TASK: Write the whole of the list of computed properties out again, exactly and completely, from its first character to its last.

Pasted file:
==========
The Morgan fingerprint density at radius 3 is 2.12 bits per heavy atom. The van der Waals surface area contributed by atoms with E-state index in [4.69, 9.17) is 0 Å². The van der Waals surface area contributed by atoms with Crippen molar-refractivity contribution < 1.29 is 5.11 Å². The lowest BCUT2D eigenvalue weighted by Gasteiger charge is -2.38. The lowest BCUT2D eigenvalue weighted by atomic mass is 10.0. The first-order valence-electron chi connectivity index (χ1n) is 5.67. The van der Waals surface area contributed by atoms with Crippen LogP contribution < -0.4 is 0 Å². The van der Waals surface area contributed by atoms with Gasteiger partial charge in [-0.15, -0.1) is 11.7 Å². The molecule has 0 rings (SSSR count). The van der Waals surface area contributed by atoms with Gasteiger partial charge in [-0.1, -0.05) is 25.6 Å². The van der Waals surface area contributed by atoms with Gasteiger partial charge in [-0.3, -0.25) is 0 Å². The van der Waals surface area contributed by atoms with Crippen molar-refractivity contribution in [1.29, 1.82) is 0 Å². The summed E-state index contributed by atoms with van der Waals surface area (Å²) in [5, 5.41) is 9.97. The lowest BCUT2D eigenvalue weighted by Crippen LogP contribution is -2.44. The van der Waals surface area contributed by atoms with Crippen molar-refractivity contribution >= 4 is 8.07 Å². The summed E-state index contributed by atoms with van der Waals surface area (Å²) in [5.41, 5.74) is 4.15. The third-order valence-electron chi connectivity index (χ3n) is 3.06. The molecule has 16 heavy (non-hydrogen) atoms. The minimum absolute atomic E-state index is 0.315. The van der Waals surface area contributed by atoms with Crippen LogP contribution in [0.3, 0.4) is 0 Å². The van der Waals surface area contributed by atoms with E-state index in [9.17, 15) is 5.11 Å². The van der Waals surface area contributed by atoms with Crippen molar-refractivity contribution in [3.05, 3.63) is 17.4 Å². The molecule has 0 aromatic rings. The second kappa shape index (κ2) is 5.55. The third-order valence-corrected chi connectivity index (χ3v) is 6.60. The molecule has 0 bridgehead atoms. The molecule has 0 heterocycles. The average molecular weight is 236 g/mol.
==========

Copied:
The Morgan fingerprint density at radius 3 is 2.12 bits per heavy atom. The van der Waals surface area contributed by atoms with E-state index in [4.69, 9.17) is 0 Å². The van der Waals surface area contributed by atoms with Crippen molar-refractivity contribution < 1.29 is 5.11 Å². The lowest BCUT2D eigenvalue weighted by Gasteiger charge is -2.38. The lowest BCUT2D eigenvalue weighted by atomic mass is 10.0. The first-order valence-electron chi connectivity index (χ1n) is 5.67. The van der Waals surface area contributed by atoms with Crippen LogP contribution < -0.4 is 0 Å². The van der Waals surface area contributed by atoms with Gasteiger partial charge in [-0.15, -0.1) is 11.7 Å². The molecule has 0 rings (SSSR count). The van der Waals surface area contributed by atoms with Gasteiger partial charge in [-0.1, -0.05) is 25.6 Å². The van der Waals surface area contributed by atoms with Gasteiger partial charge in [-0.3, -0.25) is 0 Å². The van der Waals surface area contributed by atoms with Crippen molar-refractivity contribution in [1.29, 1.82) is 0 Å². The summed E-state index contributed by atoms with van der Waals surface area (Å²) in [5, 5.41) is 9.97. The lowest BCUT2D eigenvalue weighted by Crippen LogP contribution is -2.44. The van der Waals surface area contributed by atoms with Crippen molar-refractivity contribution >= 4 is 8.07 Å². The summed E-state index contributed by atoms with van der Waals surface area (Å²) in [5.41, 5.74) is 4.15. The third-order valence-electron chi connectivity index (χ3n) is 3.06. The molecule has 16 heavy (non-hydrogen) atoms. The minimum absolute atomic E-state index is 0.315. The van der Waals surface area contributed by atoms with Crippen LogP contribution in [0.3, 0.4) is 0 Å². The van der Waals surface area contributed by atoms with E-state index in [9.17, 15) is 5.11 Å². The van der Waals surface area contributed by atoms with Crippen molar-refractivity contribution in [3.05, 3.63) is 17.4 Å². The molecule has 0 aromatic rings. The second kappa shape index (κ2) is 5.55. The third-order valence-corrected chi connectivity index (χ3v) is 6.60. The molecule has 0 bridgehead atoms. The molecule has 0 heterocycles. The average molecular weight is 236 g/mol.